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Statement by the Communications Workers of America on the proposed Korea-U.S. Trade Agreement

For release Thursday, Dec. 9, 2010

Contact: Candice Johnson or Chuck Porcari, CWA Communications, 202-434-1168, and

Statement by the Communications Workers of America on the proposed Korea-U.S. Trade Agreement:

Washington, D.C.-- In July 2010, delegates to the CWA Convention called on the Administration to renegotiate the Korea-U.S. Free Trade Agreement (KORUS) to enhance “larger societal goals of economic justice, sustainable communities and a sound environment, and human rights, including trade union rights.” CWA also urged the Administration to incorporate workers’ rights into the legislation that would implement KORUS. Since then, CWA has engaged in discussions with the AFL-CIO and Administration to improve KORUS.

The proposed agreement, as announced, does include positive improvements that address UAW and labor concerns about jobs in the automotive sector, including auto parts operations where IUE-CWA represents thousands of workers. Further, CWA also recognizes and appreciates the national security value of this agreement with South Korea.

However, this agreement does not meet the criteria adopted by CWA.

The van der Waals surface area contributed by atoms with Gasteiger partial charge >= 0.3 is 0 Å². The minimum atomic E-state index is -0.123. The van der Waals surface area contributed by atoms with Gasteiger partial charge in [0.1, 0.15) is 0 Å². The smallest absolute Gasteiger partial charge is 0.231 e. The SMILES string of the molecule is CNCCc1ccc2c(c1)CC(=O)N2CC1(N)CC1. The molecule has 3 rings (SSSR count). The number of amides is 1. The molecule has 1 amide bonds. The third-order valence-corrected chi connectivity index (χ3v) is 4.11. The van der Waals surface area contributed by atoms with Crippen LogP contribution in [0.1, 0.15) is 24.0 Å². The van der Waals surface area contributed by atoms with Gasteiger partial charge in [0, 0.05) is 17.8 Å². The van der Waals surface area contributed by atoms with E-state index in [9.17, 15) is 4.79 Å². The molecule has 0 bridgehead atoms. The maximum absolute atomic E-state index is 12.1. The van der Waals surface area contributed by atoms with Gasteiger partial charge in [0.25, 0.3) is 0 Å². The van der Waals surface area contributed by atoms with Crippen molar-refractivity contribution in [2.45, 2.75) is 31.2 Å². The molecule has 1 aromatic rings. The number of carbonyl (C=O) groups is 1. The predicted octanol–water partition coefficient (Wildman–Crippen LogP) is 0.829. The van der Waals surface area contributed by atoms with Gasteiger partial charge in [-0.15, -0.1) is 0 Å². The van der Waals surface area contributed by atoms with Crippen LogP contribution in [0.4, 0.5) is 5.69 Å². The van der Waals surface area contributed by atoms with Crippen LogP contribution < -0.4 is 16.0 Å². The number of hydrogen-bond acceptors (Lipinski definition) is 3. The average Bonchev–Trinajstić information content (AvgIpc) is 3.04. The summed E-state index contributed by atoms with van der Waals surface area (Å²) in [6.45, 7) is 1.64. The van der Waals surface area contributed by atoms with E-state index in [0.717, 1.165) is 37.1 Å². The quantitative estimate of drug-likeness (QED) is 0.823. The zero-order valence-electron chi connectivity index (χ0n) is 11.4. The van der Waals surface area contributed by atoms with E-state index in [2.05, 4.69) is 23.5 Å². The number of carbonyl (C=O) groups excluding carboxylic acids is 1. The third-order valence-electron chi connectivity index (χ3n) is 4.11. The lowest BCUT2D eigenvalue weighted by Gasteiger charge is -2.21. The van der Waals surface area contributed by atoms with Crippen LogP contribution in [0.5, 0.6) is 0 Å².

This agreement gives investment and legal protections to large multi-national corporations which shift jobs offshore in search of the lowest labor and environmental costs and highest profits. With no counter balance, multi-national corporations whipsaw workers and nations to prevent and eliminate bargaining rights. KORUS, as negotiated, does not create an economic and collective bargaining rights framework to support the aspirations of US and Korean workers.

The language and protections covering investments and government procurement programs, and particularly, rule of origin provisions that allow up to 65 percent foreign content, disadvantage both South Korean and U.S. workers, particularly when compared to the pending agreement between the European Union and Korea.

Our current economic climate simply cannot support a trade agreement that does not address U.S. workers’ rights and will cost more U.S. jobs. Further, the Korean union movement strongly opposes the agreement. So long as KORUS falls short of protecting the broad interests of American and Korean workers in these uncertain economic times, we will oppose it.

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